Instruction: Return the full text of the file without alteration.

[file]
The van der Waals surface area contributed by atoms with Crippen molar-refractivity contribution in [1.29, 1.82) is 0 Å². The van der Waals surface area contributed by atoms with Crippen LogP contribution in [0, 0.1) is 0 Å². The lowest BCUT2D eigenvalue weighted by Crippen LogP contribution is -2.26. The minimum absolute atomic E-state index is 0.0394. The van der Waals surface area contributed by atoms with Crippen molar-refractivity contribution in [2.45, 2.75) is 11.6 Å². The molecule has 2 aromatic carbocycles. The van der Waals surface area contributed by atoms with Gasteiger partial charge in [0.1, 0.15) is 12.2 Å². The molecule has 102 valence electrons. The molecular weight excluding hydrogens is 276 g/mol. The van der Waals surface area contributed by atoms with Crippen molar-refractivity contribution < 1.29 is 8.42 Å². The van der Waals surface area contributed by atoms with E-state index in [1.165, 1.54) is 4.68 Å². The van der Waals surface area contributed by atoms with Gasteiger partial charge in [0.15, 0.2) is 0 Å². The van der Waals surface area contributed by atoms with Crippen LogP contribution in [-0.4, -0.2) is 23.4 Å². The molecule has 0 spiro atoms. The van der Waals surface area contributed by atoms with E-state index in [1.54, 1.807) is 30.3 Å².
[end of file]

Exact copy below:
The van der Waals surface area contributed by atoms with Crippen molar-refractivity contribution in [1.29, 1.82) is 0 Å². The van der Waals surface area contributed by atoms with Crippen LogP contribution in [0, 0.1) is 0 Å². The lowest BCUT2D eigenvalue weighted by Crippen LogP contribution is -2.26. The minimum absolute atomic E-state index is 0.0394. The van der Waals surface area contributed by atoms with Crippen molar-refractivity contribution in [2.45, 2.75) is 11.6 Å². The molecule has 2 aromatic carbocycles. The van der Waals surface area contributed by atoms with Gasteiger partial charge in [0.1, 0.15) is 12.2 Å². The molecule has 102 valence electrons. The molecular weight excluding hydrogens is 276 g/mol. The van der Waals surface area contributed by atoms with Crippen molar-refractivity contribution < 1.29 is 8.42 Å². The van der Waals surface area contributed by atoms with E-state index in [1.165, 1.54) is 4.68 Å². The van der Waals surface area contributed by atoms with Gasteiger partial charge in [0.15, 0.2) is 0 Å². The van der Waals surface area contributed by atoms with Crippen LogP contribution in [-0.4, -0.2) is 23.4 Å². The molecule has 0 spiro atoms. The van der Waals surface area contributed by atoms with E-state index in [1.54, 1.807) is 30.3 Å².